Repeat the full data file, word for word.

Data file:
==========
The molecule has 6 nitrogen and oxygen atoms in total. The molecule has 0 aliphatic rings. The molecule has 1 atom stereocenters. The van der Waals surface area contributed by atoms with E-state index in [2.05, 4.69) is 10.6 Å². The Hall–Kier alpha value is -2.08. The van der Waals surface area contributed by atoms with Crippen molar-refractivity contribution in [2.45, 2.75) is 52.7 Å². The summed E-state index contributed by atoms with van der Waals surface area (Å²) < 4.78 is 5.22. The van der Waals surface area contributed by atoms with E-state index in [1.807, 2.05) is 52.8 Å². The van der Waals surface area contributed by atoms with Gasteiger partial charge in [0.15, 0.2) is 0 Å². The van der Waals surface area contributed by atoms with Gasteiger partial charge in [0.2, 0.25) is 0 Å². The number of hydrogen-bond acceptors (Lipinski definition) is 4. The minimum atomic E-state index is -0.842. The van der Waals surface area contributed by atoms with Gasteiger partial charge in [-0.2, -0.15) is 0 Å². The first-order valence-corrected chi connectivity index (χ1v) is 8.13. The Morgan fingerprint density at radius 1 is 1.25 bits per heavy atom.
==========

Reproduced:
The molecule has 6 nitrogen and oxygen atoms in total. The molecule has 0 aliphatic rings. The molecule has 1 atom stereocenters. The van der Waals surface area contributed by atoms with E-state index in [2.05, 4.69) is 10.6 Å². The Hall–Kier alpha value is -2.08. The van der Waals surface area contributed by atoms with Crippen molar-refractivity contribution in [2.45, 2.75) is 52.7 Å². The summed E-state index contributed by atoms with van der Waals surface area (Å²) < 4.78 is 5.22. The van der Waals surface area contributed by atoms with E-state index in [1.807, 2.05) is 52.8 Å². The van der Waals surface area contributed by atoms with Gasteiger partial charge in [0.15, 0.2) is 0 Å². The van der Waals surface area contributed by atoms with Gasteiger partial charge in [0.2, 0.25) is 0 Å². The number of hydrogen-bond acceptors (Lipinski definition) is 4. The minimum atomic E-state index is -0.842. The van der Waals surface area contributed by atoms with Gasteiger partial charge in [-0.2, -0.15) is 0 Å². The first-order valence-corrected chi connectivity index (χ1v) is 8.13. The Morgan fingerprint density at radius 1 is 1.25 bits per heavy atom.